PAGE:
Recently I purchased a nice Colombia jacket on Ebay that unfortunately reeked of fabric softener. After vinegar and baking soda failed me (repeated washings using both), I pulled out the big guns - good old fashioned ammonia. I'm so glad I "rediscovered" it, it removes all greasy residue from softeners, odors, and really makes clothes feel new again. In spite of the negative press in recent year, if handled and used correctly, and infrequently, it's perfectly safe.
GigiR March 10, 2020
Diane, I agree that ammonia is a good grease cutter. However, you might want to exercise caution in using ammonia too often because it will strip the feathers of whatever oils that protect them. There is a terrific down garment wash in a bottle called Nikwax.
I like to add ammonia to hot wash water with a bit of liquid detergent for washing walls and painted trim work. You’d be surprised.
catalinalacruz October 15, 2019
Brush towels! Good grief. I'll do that when I finish ironing my sheets.
Bob Q. November 10, 2019
You don't iron your sheets? Really? LOL your answer was a good one...thanks for the laugh!
Gordon October 15, 2019
Your mother was correct. Buy the BEST towels you can afford. And they will reward you each and every time you use them. And use them only 2 or 3 times in a row before laundering them. And do NOT purchase any towels with any synthetic fibers. No polyester, tencel, lyofill or anything other than cotton. Then use the vinegar trick every so often. I do and it works wonders. And lastly, throw out those awful scratchy non-absorbant towels and replace them with some new ones.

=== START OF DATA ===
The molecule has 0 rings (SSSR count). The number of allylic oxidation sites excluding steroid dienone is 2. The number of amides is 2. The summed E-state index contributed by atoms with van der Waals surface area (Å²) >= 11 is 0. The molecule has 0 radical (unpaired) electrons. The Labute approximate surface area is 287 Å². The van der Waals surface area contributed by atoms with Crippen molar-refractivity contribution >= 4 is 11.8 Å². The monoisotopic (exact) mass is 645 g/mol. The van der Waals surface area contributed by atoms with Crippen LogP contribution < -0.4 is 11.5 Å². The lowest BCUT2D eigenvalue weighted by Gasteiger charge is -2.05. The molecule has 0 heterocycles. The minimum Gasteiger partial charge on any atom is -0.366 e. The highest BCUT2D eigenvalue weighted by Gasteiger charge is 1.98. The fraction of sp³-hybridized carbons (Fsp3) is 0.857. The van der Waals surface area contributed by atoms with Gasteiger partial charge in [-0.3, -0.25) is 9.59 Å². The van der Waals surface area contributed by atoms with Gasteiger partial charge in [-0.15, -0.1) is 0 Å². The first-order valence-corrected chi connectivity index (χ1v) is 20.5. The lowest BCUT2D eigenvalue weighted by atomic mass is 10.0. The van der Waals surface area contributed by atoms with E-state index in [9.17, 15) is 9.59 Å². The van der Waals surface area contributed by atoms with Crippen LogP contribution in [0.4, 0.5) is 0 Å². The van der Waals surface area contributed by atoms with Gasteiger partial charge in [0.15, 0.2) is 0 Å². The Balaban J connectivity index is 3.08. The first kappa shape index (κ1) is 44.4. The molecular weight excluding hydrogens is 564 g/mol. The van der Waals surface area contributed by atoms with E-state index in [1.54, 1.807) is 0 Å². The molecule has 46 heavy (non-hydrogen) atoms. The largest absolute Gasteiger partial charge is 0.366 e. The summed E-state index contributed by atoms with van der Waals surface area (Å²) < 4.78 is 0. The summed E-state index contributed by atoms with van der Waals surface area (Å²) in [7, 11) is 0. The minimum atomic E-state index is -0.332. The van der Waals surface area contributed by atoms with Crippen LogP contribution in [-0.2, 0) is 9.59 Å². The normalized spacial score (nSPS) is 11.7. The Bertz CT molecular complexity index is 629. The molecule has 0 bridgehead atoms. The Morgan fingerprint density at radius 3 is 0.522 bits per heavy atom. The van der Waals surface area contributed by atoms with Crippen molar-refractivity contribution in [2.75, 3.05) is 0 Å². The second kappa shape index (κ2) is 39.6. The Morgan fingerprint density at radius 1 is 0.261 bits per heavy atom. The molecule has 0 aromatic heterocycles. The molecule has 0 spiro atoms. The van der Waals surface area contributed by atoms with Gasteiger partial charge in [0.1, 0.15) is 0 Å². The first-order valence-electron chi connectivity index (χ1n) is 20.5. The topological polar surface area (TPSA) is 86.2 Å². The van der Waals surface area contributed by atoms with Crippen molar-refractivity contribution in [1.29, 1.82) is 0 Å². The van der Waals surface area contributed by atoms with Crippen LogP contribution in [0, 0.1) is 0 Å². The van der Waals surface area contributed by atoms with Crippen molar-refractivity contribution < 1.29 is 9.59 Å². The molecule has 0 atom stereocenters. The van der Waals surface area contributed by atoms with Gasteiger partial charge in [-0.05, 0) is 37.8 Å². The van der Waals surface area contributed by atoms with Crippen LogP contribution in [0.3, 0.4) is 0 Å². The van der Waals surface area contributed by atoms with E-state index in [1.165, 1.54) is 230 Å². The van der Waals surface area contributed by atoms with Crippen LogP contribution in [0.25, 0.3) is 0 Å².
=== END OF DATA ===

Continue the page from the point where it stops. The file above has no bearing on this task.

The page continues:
FrugalCat October 15, 2019
I totally agree with everything Gordon says, except for throwing out your towels. Wash them, then take a big bag over to the Humane Society or animal shelter. They will be thrilled with your old, clean towels. There may even be a tax deduction in it for you.
Arati M. October 16, 2019
Such a great idea about donating old, clean towels to the animal shelter. Thank you for that.
Lazyretirementgirl November 10, 2019
Old blankets, too.
KAM November 10, 2019
You can also take your clean old towels and blankets to human shelters. In Manhattan, look for Sylvia's Place. They welcome towels, blankets and clothing too.
ELLE December 31, 2019
What about old, flat down comforters?
Smaug December 31, 2019
Years ago I worked in a factory that sold down products imported from Taiwan- they arrived completely shriveled and compressed, but perked up magically with about 15 min at low heat in a commercial size dryer. You could probably do a single comforter in a home dryer. Of course this doesn't work as well if the comforter has lost down or the feathers have broken down.
GigiR March 10, 2020
Most dryers have an Air Fluff cycle without heat. Use that with a very clean running shoe or a lacrosse ball (because it’s heavier than a tennis ball) to redistribute the down and perk up the comforter. Cheers!